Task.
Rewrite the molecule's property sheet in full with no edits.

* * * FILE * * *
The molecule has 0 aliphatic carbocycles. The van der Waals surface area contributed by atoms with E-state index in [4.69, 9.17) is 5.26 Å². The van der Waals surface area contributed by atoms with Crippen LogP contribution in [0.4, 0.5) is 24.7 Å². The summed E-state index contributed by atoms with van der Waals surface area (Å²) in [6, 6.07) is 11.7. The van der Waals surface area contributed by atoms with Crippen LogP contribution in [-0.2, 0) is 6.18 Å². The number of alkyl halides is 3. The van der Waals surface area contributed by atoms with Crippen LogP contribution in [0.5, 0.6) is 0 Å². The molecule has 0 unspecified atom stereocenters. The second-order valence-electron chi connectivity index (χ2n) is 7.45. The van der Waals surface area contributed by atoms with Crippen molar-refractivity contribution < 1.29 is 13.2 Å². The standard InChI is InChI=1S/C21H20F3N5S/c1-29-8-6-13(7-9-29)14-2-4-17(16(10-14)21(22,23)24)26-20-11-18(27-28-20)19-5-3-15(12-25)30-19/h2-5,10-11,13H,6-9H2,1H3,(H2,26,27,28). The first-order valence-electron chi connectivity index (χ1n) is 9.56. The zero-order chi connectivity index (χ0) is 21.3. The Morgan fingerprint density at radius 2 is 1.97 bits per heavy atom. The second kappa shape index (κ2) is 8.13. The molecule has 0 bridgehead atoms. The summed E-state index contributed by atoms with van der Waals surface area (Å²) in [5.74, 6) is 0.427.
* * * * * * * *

The molecule has 0 aliphatic carbocycles. The van der Waals surface area contributed by atoms with E-state index in [4.69, 9.17) is 5.26 Å². The van der Waals surface area contributed by atoms with Crippen LogP contribution in [0.4, 0.5) is 24.7 Å². The summed E-state index contributed by atoms with van der Waals surface area (Å²) in [6, 6.07) is 11.7. The van der Waals surface area contributed by atoms with Crippen LogP contribution in [-0.2, 0) is 6.18 Å². The number of alkyl halides is 3. The van der Waals surface area contributed by atoms with Crippen LogP contribution in [0.5, 0.6) is 0 Å². The molecule has 0 unspecified atom stereocenters. The second-order valence-electron chi connectivity index (χ2n) is 7.45. The van der Waals surface area contributed by atoms with Crippen molar-refractivity contribution < 1.29 is 13.2 Å². The standard InChI is InChI=1S/C21H20F3N5S/c1-29-8-6-13(7-9-29)14-2-4-17(16(10-14)21(22,23)24)26-20-11-18(27-28-20)19-5-3-15(12-25)30-19/h2-5,10-11,13H,6-9H2,1H3,(H2,26,27,28). The first-order valence-electron chi connectivity index (χ1n) is 9.56. The zero-order chi connectivity index (χ0) is 21.3. The Morgan fingerprint density at radius 2 is 1.97 bits per heavy atom. The second kappa shape index (κ2) is 8.13. The molecule has 0 bridgehead atoms. The summed E-state index contributed by atoms with van der Waals surface area (Å²) in [5.74, 6) is 0.427.